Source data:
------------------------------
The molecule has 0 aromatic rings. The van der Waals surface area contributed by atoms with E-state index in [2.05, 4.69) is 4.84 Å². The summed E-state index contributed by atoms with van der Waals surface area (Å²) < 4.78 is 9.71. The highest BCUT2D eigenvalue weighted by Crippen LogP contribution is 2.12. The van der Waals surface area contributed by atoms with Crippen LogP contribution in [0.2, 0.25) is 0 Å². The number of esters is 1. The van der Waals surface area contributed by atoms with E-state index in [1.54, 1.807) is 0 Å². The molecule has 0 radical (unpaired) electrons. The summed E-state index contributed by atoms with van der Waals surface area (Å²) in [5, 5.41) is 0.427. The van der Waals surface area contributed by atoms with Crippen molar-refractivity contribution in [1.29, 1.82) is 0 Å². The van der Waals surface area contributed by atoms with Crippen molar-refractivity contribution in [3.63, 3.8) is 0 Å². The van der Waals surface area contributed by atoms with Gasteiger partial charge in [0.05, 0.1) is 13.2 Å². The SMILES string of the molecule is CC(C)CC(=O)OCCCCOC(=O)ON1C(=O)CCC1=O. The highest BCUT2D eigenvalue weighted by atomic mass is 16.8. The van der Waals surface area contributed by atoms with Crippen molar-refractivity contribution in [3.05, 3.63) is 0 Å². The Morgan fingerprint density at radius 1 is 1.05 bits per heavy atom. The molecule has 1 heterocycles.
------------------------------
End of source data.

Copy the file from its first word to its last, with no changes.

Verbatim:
The molecule has 0 aromatic rings. The van der Waals surface area contributed by atoms with E-state index in [2.05, 4.69) is 4.84 Å². The summed E-state index contributed by atoms with van der Waals surface area (Å²) < 4.78 is 9.71. The highest BCUT2D eigenvalue weighted by Crippen LogP contribution is 2.12. The van der Waals surface area contributed by atoms with Crippen LogP contribution in [0.2, 0.25) is 0 Å². The number of esters is 1. The van der Waals surface area contributed by atoms with E-state index in [1.54, 1.807) is 0 Å². The molecule has 0 radical (unpaired) electrons. The summed E-state index contributed by atoms with van der Waals surface area (Å²) in [5, 5.41) is 0.427. The van der Waals surface area contributed by atoms with Crippen molar-refractivity contribution in [1.29, 1.82) is 0 Å². The van der Waals surface area contributed by atoms with Crippen molar-refractivity contribution in [3.63, 3.8) is 0 Å². The van der Waals surface area contributed by atoms with Gasteiger partial charge in [0.05, 0.1) is 13.2 Å². The SMILES string of the molecule is CC(C)CC(=O)OCCCCOC(=O)ON1C(=O)CCC1=O. The highest BCUT2D eigenvalue weighted by atomic mass is 16.8. The van der Waals surface area contributed by atoms with Crippen molar-refractivity contribution in [3.05, 3.63) is 0 Å². The Morgan fingerprint density at radius 1 is 1.05 bits per heavy atom. The molecule has 1 heterocycles.